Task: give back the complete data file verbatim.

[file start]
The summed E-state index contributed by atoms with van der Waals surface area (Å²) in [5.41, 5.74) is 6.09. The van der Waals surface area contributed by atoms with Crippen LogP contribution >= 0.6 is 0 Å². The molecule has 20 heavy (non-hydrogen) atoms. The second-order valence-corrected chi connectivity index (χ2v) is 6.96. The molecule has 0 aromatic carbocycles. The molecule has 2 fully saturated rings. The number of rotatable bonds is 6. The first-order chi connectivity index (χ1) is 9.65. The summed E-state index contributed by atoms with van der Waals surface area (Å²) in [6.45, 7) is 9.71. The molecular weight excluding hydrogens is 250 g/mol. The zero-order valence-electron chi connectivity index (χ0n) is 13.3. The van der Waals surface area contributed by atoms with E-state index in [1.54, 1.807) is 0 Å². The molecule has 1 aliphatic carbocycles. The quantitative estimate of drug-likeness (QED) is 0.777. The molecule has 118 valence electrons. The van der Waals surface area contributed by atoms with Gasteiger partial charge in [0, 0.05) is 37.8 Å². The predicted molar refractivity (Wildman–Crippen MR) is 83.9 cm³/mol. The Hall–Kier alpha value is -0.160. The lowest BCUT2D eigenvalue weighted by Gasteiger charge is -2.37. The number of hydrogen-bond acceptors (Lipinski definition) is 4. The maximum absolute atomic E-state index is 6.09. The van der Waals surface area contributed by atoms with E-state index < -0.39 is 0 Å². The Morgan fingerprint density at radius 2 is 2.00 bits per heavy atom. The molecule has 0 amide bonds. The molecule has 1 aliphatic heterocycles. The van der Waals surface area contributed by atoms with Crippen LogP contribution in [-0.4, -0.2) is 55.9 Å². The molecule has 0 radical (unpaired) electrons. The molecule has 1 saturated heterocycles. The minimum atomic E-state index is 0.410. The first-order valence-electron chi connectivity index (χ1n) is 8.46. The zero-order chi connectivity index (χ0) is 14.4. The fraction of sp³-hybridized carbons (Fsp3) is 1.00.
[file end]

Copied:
The summed E-state index contributed by atoms with van der Waals surface area (Å²) in [5.41, 5.74) is 6.09. The van der Waals surface area contributed by atoms with Crippen LogP contribution >= 0.6 is 0 Å². The molecule has 20 heavy (non-hydrogen) atoms. The second-order valence-corrected chi connectivity index (χ2v) is 6.96. The molecule has 0 aromatic carbocycles. The molecule has 2 fully saturated rings. The number of rotatable bonds is 6. The first-order chi connectivity index (χ1) is 9.65. The summed E-state index contributed by atoms with van der Waals surface area (Å²) in [6.45, 7) is 9.71. The molecular weight excluding hydrogens is 250 g/mol. The zero-order valence-electron chi connectivity index (χ0n) is 13.3. The van der Waals surface area contributed by atoms with E-state index in [1.54, 1.807) is 0 Å². The molecule has 1 aliphatic carbocycles. The quantitative estimate of drug-likeness (QED) is 0.777. The molecule has 118 valence electrons. The van der Waals surface area contributed by atoms with Gasteiger partial charge in [0, 0.05) is 37.8 Å². The predicted molar refractivity (Wildman–Crippen MR) is 83.9 cm³/mol. The Hall–Kier alpha value is -0.160. The lowest BCUT2D eigenvalue weighted by Gasteiger charge is -2.37. The number of hydrogen-bond acceptors (Lipinski definition) is 4. The maximum absolute atomic E-state index is 6.09. The van der Waals surface area contributed by atoms with E-state index < -0.39 is 0 Å². The Morgan fingerprint density at radius 2 is 2.00 bits per heavy atom. The molecule has 0 amide bonds. The molecule has 1 aliphatic heterocycles. The van der Waals surface area contributed by atoms with Crippen LogP contribution in [-0.4, -0.2) is 55.9 Å². The molecule has 0 radical (unpaired) electrons. The molecule has 1 saturated heterocycles. The minimum atomic E-state index is 0.410. The first-order valence-electron chi connectivity index (χ1n) is 8.46. The zero-order chi connectivity index (χ0) is 14.4. The fraction of sp³-hybridized carbons (Fsp3) is 1.00.